Metal detecting when you’re on vacation is a fun way to get outdoors and try detecting on some new territory. I started wondering how to get my normal collection of gear from point A to point B using the airlines, so let’s talk about that.
You can bring a metal detector on a plane as checked baggage according to the TSA website. Airlines around the world can provide specific guidance, too. There are also rules that apply to metal detecting accessories. Here are the specifics about taking your gear with you from the TSA website.
If the TSA is not applicable to you or you’re not sure, check with your airline. Also, please note that this topical summary is not official guidance. You should always check the TSA website and the airline for the most recent guidance, as it may change from time to time.
What can you take on a plane?
TSA gives it a double question mark! “Because of the size limitations of overhead bins and space under seats, this item should be transported in checked bags.”
That said, if you have batteries in the detector, see the section on batteries below.
This applies to typical non-lithium dry batteries (alkaline, nickel metal hydride, nickel cadmium, etc.) in the most common sizes: AA, AAA, C, D, button cell, 9-volt, etc. Batteries are something the airlines are very particular about, so check ahead of travel to make sure you are packing correctly.
As you might guess, headphones are good to go! One note, if they are battery-powered, check the section on batteries above.
Apparently, shovels aren’t a thing the airlines encounter often, as TSA.gov says nothing specific about them. In that case, it’s something you want to ask your airline about. However, they may be considered a tool, so see the rules below about tools!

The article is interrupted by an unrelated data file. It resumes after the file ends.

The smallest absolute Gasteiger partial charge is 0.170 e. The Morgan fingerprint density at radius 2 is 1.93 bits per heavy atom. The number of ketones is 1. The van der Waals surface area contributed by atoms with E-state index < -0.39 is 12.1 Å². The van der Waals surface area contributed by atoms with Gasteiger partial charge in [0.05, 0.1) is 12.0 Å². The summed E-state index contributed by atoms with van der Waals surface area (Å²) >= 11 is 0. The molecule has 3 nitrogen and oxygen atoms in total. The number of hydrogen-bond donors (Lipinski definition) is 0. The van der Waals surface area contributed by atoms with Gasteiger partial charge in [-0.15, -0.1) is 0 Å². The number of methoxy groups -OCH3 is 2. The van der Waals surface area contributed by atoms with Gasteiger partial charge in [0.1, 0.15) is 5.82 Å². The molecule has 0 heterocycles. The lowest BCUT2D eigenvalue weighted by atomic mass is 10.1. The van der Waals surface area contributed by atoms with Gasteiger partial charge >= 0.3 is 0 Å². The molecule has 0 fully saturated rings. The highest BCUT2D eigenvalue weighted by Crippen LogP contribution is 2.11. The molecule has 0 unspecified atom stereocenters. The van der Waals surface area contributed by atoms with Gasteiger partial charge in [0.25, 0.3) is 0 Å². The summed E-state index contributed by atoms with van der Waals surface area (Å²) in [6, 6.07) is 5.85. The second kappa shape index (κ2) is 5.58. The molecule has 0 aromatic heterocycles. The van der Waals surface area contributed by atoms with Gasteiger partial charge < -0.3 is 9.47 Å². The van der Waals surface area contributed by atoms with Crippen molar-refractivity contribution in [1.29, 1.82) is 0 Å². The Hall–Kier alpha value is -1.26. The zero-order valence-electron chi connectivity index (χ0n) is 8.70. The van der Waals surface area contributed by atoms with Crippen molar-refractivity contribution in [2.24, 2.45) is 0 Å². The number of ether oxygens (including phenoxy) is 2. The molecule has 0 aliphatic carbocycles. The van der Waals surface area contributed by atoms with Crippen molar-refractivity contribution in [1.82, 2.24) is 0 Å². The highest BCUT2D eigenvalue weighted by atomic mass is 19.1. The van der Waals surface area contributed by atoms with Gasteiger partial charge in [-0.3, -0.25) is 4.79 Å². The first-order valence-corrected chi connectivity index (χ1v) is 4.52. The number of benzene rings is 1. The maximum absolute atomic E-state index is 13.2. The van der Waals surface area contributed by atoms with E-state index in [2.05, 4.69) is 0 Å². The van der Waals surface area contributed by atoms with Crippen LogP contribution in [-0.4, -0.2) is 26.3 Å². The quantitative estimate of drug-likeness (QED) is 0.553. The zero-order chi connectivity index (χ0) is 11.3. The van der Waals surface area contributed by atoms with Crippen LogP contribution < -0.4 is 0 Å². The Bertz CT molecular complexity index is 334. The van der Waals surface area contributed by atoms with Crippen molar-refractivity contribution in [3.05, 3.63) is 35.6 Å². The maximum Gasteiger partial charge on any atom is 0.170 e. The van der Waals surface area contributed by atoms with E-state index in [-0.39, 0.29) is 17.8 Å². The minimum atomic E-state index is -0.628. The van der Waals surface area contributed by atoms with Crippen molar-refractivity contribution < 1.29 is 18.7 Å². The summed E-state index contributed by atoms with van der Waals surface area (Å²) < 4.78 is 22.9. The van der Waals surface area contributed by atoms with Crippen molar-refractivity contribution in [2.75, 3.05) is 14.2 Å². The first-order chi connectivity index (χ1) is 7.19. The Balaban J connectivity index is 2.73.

No information or guidance. I’m guessing “pinpointer” is so hobby-specific that they don’t get asked about often, so check with your airline. It’ll probably fall under the electronics category and might only be a concern based on the battery type.
If you need one for checking crevices or deep holes and rock piles, etc. a flashlight gets the green light. Ok, again check battery type.
This might be a partial no-go, but if you want to take one for splitting rocks or something, here’s the verdict. Similar guidance for mallets.
If you ever use a magnet when detecting, they look good to go. You may or may not be into magnet fishing, a close cousin to metal detecting IMO, but if you’d like to know what that’s all about, I wrote about that hobby here.)
I sometimes use a long kitchen knife to cut grass plugs. There are a few different uses for knives when metal detecting, so how about knives and the airlines? Basically yes and no, with some additional specifics. Here’s the answer. Pocket knives have similar guidance. How about the good old swiss army knife? Again, yes and no with some noted specifics.
This one’s interesting, TSA specifies “without blades” as ok.
This is a useful repair tool and can also be used for digging. As far as the airlines go, it’s all about length. TSA says:
“Tools longer than 7 inches (measured from end to end when assembled) are prohibited in carry-on baggage; these items must be packed in your checked baggage.”
“Tools 7 inches or shorter (measured from end to end when assembled) are allowed in carry-on baggage.”
NOTE that this rule mentions tools in general. The overall guidance on any tool is here.
A useful accessory sometimes, it’s ok.
Finally, a few tips about taking your metal detecting equipment on a plane.
- Break your detector down to make a smaller footprint in the bag or hardcase
- Remove batteries and store them safely in a battery case to prevent the contacts from touching
- Pad or protect the sensitive electronics
- Protect the sharp edges of a shovel by covering it with cloth or cardboard